This book is all about prioritizing those who don’t have a voice or power in the decision making at the church level. Because prioritizing children through cell ministry is not the norm, it works best among a group of people committed to God’s supernatural power that comes through prayer. Only through prayer can the church break down cultural resistance and live New Testament lifestyles in community with one another. Only through prayer and an emphasis on spirituality will members be willing to dedicate volunteer time to prepare the future generation now.

True success in cell groups and cell churches comes from God. The secret is not the cell structure, the cell order, or the cell pastor—it is the blessing of the almighty God upon the congregation. God spoke to Jeremiah saying, “But let him who boasts boast about this: that he understands and knows me, that I am the LORD, who exercises kindness, justice and righteousness on earth, for in these I delight,” (Jer. 9:24). Those who lead children and develop the next generation need to possess the essential characteristic of dependence on God, along with the knowledge and practice of diligent prayer. Other leadership characteristics can help, but spirituality is the chief requirement.


  1. John Maxwell, Failing Forward (Nashville, TN: Thomas Nelson Publishers, 2007), pp. 224.
  2. Henry Cloud and John Townsend, Boundaries, (Grand Rapids, MI: Zondervan, 1992), pp. 99–100.
  3. Mario Vega, “Mistakes When Working with Children’s Cells,” blog post on Joel Comiskey Group on October 24, 2013.
  4. Daphne Kirk, Reconnecting the Generations (Suffolk, Great Britain: Kevin Mayhew Ltd., 2001), p. 23.
  5. Dr. Paul Warren and Dr. Frank Minirth, Things That Go Bump in The Night (Nashville, TN: Thomas Nelson Publishers, 1992), p.152.
  6. Ivy Beckwith, Formational Children’s Ministry (Grand Rapids, MI: Baker Book House, 2010), pp. 105-107.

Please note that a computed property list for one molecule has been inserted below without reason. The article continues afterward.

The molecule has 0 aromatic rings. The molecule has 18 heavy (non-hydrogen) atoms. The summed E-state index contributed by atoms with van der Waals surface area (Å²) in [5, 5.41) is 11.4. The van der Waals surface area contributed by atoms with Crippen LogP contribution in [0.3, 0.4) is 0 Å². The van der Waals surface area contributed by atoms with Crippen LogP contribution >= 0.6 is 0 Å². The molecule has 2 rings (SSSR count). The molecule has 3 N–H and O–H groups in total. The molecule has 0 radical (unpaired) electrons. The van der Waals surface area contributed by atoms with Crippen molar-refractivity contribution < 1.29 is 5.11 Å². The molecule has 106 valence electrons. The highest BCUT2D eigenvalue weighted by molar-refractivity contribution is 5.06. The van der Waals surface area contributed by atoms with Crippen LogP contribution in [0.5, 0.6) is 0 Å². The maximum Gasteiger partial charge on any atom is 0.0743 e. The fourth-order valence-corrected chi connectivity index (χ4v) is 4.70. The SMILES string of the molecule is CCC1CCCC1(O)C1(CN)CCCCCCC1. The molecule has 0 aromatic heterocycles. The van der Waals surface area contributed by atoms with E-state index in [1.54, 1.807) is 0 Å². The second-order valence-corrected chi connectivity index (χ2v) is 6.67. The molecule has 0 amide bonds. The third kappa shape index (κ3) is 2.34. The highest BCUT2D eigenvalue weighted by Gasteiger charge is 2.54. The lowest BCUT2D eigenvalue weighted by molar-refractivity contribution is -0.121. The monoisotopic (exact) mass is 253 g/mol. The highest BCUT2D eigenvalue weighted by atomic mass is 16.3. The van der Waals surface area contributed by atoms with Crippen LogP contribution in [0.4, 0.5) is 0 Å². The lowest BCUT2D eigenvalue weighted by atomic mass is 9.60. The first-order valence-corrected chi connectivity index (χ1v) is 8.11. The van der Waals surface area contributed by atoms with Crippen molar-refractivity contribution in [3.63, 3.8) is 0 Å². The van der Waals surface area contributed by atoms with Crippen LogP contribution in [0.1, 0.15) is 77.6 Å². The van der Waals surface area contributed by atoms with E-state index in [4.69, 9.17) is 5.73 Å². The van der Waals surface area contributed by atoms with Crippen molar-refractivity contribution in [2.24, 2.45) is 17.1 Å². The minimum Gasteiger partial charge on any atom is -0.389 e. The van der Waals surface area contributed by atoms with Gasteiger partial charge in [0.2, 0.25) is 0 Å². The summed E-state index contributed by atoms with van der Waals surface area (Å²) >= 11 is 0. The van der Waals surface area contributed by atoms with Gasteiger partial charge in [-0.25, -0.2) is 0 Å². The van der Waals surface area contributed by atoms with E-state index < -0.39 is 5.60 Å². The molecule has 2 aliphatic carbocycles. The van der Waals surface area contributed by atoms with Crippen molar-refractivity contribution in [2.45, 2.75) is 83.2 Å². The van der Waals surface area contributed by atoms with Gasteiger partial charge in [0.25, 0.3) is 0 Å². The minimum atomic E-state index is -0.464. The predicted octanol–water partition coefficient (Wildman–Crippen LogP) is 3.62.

7. Ralph Neighbour, “Avoiding Pitfalls in Children’s Ministry,” blogpost on October 20, 2013 on Joel Comiskey Group.
  8. Ibid.
  9. Robert J. Choun and Michael S. Lawson, The Christian Educator’s Handbook on Children’s Ministry (Grand Rapids, MI: Baker Books, 1998), p. 24.
  10. John Gottman, Raising an Emotionally Intelligent Child (New York, NY: Fireside, 1997), p. 55.
  11. Dr. Paul Warren and Dr. Frank Minirth, Things That Go Bump in The Night, p. 78.
  12. Martha Snyder, Ross Snyder, Ross Snyder, Jr., The Young Child as Person (New York, NY: Human Science Press, 1980), p. 101.
  13. Ibid, p. 152.
  14. Robert J. Choun and Michael S. Lawson, The Christian Educator’s Handbook on Children’s Ministry, p. 187.
  15. Bill Stout, “Safety and Liability in Children’s Ministry,” Children’s Ministry that Works! (Loveland, Colorado: Group, 2002), p. 40.
  16. Ibid, p. 41.
  17. Robert J. Choun and Michael S. Lawson, The Christian Educator’s Handbook on Children’s Ministry, p. 54.
  18. The norm in the early church was to have a team of leaders over house churches. Paul, for example, told the leaders of the Ephesian church that the Holy Spirit had made them “overseers” of the flock (Acts 20:28). When writing to the church at Philippi, Paul greeted the congregation and, separately, the “overseers” (Phil. 1:1). When he wrote to Titus, Paul directed the appointment of elders, whom he also identified with the functions of “overseer” (Tit. 1:5-7). Whether they are designated as a “body of elders” (1 Tim. 4:14) or simply as “elders,” this form of leadership was always exercised by a group of people rather than by one single individual (Acts 20:17; 1 Tim. 5:17; Tit. 1:5; James 5:14; 1 Pet. 5:1-4).
  19. Bill Stout, p. 44.
  20. Ibid, p. 41.
  21. Ibid, p. 38.
  22. Ibid, p. 41.